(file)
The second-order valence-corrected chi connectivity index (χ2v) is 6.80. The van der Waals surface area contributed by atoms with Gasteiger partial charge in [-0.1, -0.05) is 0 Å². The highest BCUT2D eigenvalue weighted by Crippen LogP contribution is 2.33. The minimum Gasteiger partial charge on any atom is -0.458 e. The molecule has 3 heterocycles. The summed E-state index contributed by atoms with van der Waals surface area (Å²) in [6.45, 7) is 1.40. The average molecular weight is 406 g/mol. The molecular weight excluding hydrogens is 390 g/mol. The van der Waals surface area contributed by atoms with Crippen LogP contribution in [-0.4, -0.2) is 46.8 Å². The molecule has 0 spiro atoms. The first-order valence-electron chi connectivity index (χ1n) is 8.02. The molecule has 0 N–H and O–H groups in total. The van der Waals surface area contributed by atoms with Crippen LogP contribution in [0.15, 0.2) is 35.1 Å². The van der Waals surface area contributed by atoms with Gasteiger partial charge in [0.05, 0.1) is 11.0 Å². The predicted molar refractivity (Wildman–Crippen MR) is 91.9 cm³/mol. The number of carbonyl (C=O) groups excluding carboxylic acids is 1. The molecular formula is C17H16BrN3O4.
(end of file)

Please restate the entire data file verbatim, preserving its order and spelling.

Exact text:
The second-order valence-corrected chi connectivity index (χ2v) is 6.80. The van der Waals surface area contributed by atoms with Gasteiger partial charge in [-0.1, -0.05) is 0 Å². The highest BCUT2D eigenvalue weighted by Crippen LogP contribution is 2.33. The minimum Gasteiger partial charge on any atom is -0.458 e. The molecule has 3 heterocycles. The summed E-state index contributed by atoms with van der Waals surface area (Å²) in [6.45, 7) is 1.40. The average molecular weight is 406 g/mol. The molecular weight excluding hydrogens is 390 g/mol. The van der Waals surface area contributed by atoms with Crippen LogP contribution in [-0.4, -0.2) is 46.8 Å². The molecule has 0 spiro atoms. The first-order valence-electron chi connectivity index (χ1n) is 8.02. The molecule has 0 N–H and O–H groups in total. The van der Waals surface area contributed by atoms with Crippen LogP contribution in [0.15, 0.2) is 35.1 Å². The van der Waals surface area contributed by atoms with Gasteiger partial charge in [0.05, 0.1) is 11.0 Å². The predicted molar refractivity (Wildman–Crippen MR) is 91.9 cm³/mol. The number of carbonyl (C=O) groups excluding carboxylic acids is 1. The molecular formula is C17H16BrN3O4.